I cannot deny. I am a sucker for love and boys. I am happy to be single at this moment. And, I love seeing happy couples all around the city. It reminds me that there is hope for all of us singles out there. Most see couples as annoying or a reminder of their singleness, and at times I will admit to having those thoughts and feelings too. But somehow here in Paris, minus the metro make out scenes, I appreciate people being in love and the reminder that no matter where you are in the world, there is love everywhere.

And hey… if people want to dream the dream for me, I mine as well let them, I’ll take all the wishful thinking people can give me. But – I am not just looking for good wishful thinking; I’ve got to keep a look out for the real deal here. And I mean, who’s to say, maybe someday after the first look, and the first encounter, I’ll have my first set of anxiety before receiving, the first phone call, and even… the first date.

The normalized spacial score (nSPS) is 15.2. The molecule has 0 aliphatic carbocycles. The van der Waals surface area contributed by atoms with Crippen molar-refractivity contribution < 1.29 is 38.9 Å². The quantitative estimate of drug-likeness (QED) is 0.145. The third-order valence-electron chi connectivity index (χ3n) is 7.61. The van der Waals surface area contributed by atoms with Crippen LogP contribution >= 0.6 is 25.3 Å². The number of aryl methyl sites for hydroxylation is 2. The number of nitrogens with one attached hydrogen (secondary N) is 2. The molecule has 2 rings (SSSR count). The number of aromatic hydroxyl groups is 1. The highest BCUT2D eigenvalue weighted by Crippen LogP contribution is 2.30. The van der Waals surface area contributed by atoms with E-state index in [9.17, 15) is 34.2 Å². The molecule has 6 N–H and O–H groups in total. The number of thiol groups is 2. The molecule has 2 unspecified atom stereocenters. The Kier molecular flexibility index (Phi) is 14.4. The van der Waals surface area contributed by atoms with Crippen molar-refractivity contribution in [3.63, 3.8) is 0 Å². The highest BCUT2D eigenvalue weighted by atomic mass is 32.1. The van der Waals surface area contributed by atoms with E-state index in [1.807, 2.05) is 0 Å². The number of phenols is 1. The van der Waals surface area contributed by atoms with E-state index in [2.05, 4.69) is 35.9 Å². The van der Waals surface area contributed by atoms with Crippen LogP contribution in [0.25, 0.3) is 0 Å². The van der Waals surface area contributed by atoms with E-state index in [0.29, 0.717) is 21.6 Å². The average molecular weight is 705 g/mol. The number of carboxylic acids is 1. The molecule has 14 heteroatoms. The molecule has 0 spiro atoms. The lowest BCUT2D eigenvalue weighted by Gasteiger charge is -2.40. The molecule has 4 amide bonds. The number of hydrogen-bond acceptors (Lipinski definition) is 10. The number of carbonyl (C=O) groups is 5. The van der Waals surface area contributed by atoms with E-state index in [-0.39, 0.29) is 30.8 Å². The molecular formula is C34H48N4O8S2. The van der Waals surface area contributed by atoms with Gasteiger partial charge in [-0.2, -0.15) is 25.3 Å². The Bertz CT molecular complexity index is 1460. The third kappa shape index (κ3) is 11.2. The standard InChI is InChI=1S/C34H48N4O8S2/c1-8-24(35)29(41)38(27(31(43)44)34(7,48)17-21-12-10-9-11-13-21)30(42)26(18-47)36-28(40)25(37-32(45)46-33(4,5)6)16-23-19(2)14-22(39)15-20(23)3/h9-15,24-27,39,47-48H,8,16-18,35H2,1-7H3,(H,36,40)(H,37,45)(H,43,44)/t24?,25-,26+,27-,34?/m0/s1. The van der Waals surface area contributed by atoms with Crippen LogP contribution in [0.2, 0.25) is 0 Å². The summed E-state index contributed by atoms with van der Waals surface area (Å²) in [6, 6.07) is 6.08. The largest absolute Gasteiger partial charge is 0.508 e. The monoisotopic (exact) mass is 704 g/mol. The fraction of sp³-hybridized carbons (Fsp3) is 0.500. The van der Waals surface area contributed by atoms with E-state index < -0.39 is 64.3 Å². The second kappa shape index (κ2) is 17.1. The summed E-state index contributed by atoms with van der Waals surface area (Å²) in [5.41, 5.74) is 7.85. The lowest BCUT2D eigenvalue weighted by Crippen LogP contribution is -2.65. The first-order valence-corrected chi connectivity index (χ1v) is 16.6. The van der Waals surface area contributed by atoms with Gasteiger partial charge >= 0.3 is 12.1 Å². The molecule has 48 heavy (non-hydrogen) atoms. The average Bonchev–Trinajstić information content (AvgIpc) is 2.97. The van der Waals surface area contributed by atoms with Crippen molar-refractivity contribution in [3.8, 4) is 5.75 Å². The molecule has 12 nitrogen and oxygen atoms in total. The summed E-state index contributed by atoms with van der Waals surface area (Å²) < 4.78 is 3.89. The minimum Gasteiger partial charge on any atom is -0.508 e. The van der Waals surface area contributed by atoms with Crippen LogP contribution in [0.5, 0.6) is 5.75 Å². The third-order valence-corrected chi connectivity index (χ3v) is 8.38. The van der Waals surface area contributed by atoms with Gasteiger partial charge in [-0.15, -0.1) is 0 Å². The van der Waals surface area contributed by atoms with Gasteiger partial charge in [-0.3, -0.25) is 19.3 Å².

Wednesday, March 24, 2010

The Striking Game

The common joke you hear is that Striking is the French National Sport. Like American’s national sport is Baseball, Striking is something perfected by the French. They all rally together and support one another through this bonding experience.

And when I say perfected- I mean… they have learned to work the system amazingly. See when I first arrived, there weren’t too many strikes and then suddenly there were strikes all of the time. Then they stopped. Well this week there is a strike once again on the metro lines. And I figured out the genius-ness of the Frenchies striking system. They may have fooled me the first year, but I figured out the catalyst for their striking season.

Now while, most would say that they are striking over bad pay, change in political leadership, you know… common reasons to strike. I would argue the Frenchies are really striking subconsciously to get out into the sunshine.